Despite posters at every nursing station of this nurse encouraging silence, old hospitals were loud places. There were even signs posted on the street advising QUIET HOSPITAL ZONE. The smooth terrazzo floors, tiled walls, and plaster ceilings amplified and projected noise everywhere. Some of the noises were not really an abomination and I actually miss them, but sometimes I get carried away with alliteration in the titles. Blame it on my advanced age.
The most prominent and persistent noise in hospitals was the ever present squacking of the public address loudspeaker system paging doctors. I am not really fond of cell phones and do not even own a smart phone, but the elimination of constant verbal paging in hospitals justifies their existence. The most common pages were for things like "Dr, Slipdidgit call 302...Dr. Slipdigit call 302" Every now and then you would hear alarming ones like "Any general surgeon to the OR" and you just knew bad things were happening. Really bad things had number codes a "33" was a cardiac arrest, a "55" was a fire and a "77" was for an assaultive patient, usually in the ER. The following page was actually made at our hospital: "This is a test of the public address system. If you cannot hear this page, please call the operator immediately."
Some of our older rooms did not have call lights. The nurse was summoned by the patient ringing an actual bell. Some of our older instructors thought call bells and call lights were not necessary. According to their thinking the nurse should be close by and aware of her patients' needs. On the wards of 8 patients, the nurse was always in the same room with them. Lights flashing or bells ringing were a sign of poor nursing care because the nurse was not anticipating needs.
Dropping anything made of metal or glass on terrazzo floors made a very loud CRASH. There is nothing like being aroused from your sleep deprived stupor at 4AM by the crash , splash, and swearing that goes along with a full metal bedpan dropping on a terrazzo floor in the middle of the night. Dropping glass IV or suction bottles also makes an impressive noise. A common scenario would involve setting a round, glass IV bottle on a flat surface to make a time strip, getting distracted and letting that glass bomb roll. The crash would disperse glass shards to all corners of the room and if it was D5W you had the added element of stickiness to contend with. Yes, I have personal experience with that kind of embarrassing mess. The breaking glass always brought a large crowd of onlookers that seldom offered to participate in the cleanup.
Portable suction machines (no wall suction) made a loud buzzing noise that always reminded me of those new-fangled electric alarm clocks. Combine that with the coughing, hacking, and gurgling noise of viscous green mucous dancing in the suction tube and you had a very distinctive sound. Sort off like a Maytag on the rinse cycle in the midst of a TB sanatorium full of patients coughing and hacking.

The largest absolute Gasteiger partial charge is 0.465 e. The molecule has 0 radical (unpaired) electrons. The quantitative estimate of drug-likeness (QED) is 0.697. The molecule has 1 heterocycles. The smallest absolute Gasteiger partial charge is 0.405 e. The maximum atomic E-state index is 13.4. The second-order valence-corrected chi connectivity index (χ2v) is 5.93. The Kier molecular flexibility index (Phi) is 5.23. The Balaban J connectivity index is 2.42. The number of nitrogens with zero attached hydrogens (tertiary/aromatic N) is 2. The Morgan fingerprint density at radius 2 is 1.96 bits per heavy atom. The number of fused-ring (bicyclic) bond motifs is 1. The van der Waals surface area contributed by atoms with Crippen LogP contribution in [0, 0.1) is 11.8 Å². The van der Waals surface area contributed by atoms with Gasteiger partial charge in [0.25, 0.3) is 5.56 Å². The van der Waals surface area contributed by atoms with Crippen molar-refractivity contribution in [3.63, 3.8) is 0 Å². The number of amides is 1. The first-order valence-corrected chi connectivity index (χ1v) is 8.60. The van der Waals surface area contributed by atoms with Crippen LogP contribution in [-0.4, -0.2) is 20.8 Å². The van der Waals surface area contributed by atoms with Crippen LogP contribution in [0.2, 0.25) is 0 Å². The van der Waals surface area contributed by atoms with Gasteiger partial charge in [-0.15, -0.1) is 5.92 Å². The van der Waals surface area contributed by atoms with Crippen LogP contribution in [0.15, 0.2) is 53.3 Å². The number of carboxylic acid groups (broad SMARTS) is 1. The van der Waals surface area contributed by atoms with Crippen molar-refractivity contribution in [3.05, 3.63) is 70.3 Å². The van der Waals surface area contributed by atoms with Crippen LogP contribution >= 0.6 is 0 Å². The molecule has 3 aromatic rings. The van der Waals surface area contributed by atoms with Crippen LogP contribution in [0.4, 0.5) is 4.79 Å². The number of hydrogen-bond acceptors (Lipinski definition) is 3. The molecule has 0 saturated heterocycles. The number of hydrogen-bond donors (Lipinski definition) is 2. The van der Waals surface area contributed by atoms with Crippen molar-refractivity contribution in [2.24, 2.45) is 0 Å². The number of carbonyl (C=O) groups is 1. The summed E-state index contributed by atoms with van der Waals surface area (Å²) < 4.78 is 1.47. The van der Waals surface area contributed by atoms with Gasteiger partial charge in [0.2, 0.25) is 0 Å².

Here is one hospital noise experience I really miss. We sent out our linen via chutes that were similar to large sewer pipes that ran vertically throughout the hospital. For real fun head up to the 6th floor or higher and fill up a linen bag so the diameter of the bag matches the caliber of the chute. Drop that bag down the chute and you will hear a noise that resembles a 747 on takeoff roll. All that air being sucked down the chute even resembles the jet wash from the plane taking off. WHOOSH - Really impressive.
In the lab, CBCs were done manually with a technician physically counting the different types of cells. They used little clicker devices to keep track of the count. The lab sounded like a newspaper press room with all the typewriters blazing away..oops, today we don't have those either.
Our elevators had a big gap between the car and the floor. Dietary carts were loaded with actual ceramic plates and cups. When one of these carts got stuck in the gap, a terrible thud and crash noise would occur sounding like every plate and cup on the cart broke.
When working as a scrub nurse I used to love that splat noise a diseased gall bladder made when the surgeon tossed it in the kick bucket. It was a conditioned response denoting that all that remained was closing up. We were almost done. The circulating nurse always recorded the anesthesia start and surgical start time, but many of the surgeons were really interested in their "bucket time" and frequently asked the nurses to back them up when they bragged, "I got a gall bladder in the bucket in 12 minutes."
Metal chart racks filled with metal clipboard paper charts were rolling noise makers. Patients always knew when the MDs were rounding because of the crashing and banging of metal against metal. Every time a chart was retrieved or returned it sounded like a mini car wreck. Just what a patient needs to hear lying in bed recovering from an invasive open surgery.
We had autoclaves in central supply and a couple of smaller ones in the OR used mainly for "flashing" instruments that were needed at the last minute. The OR autoclaves vented their steam outside on the exhaust cycle. The noise made by all that steam being vented sounded like an old time locomotive. Even more impressive was that huge white contrail-like cloud of steam visible out the window. For thanksgiving, I am going to provide my hospital tested procedure for cooking a turkey in an autoclave. Yes, we really did that when on call, but it was anesthesia's idea.
If you liked this post, you might be interested in "This Place Smells Funny," a previous post about olfactory abominations.
A special thanks to everyone toiling in a hospital on this Labor Day and I hope you are being justly compensated for your sacrifices.